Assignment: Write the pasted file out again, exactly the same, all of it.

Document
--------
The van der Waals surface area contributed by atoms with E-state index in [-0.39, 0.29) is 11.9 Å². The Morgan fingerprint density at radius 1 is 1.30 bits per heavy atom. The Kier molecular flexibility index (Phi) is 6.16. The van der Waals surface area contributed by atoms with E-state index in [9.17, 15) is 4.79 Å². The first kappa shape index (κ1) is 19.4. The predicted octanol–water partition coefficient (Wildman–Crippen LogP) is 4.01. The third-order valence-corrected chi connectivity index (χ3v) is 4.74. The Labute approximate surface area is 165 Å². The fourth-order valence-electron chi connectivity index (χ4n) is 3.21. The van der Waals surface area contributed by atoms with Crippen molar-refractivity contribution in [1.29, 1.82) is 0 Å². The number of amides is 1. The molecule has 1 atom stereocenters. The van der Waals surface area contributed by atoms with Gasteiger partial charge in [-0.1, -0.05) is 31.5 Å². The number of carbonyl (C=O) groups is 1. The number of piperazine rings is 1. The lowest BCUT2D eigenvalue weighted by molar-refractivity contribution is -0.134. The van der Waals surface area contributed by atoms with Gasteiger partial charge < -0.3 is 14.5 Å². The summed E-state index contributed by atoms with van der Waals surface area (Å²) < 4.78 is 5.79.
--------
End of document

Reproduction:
The van der Waals surface area contributed by atoms with E-state index in [-0.39, 0.29) is 11.9 Å². The Morgan fingerprint density at radius 1 is 1.30 bits per heavy atom. The Kier molecular flexibility index (Phi) is 6.16. The van der Waals surface area contributed by atoms with E-state index in [9.17, 15) is 4.79 Å². The first kappa shape index (κ1) is 19.4. The predicted octanol–water partition coefficient (Wildman–Crippen LogP) is 4.01. The third-order valence-corrected chi connectivity index (χ3v) is 4.74. The Labute approximate surface area is 165 Å². The fourth-order valence-electron chi connectivity index (χ4n) is 3.21. The van der Waals surface area contributed by atoms with Crippen molar-refractivity contribution in [1.29, 1.82) is 0 Å². The number of amides is 1. The molecule has 1 atom stereocenters. The van der Waals surface area contributed by atoms with Gasteiger partial charge in [-0.1, -0.05) is 31.5 Å². The number of carbonyl (C=O) groups is 1. The number of piperazine rings is 1. The lowest BCUT2D eigenvalue weighted by molar-refractivity contribution is -0.134. The van der Waals surface area contributed by atoms with Gasteiger partial charge < -0.3 is 14.5 Å². The summed E-state index contributed by atoms with van der Waals surface area (Å²) < 4.78 is 5.79.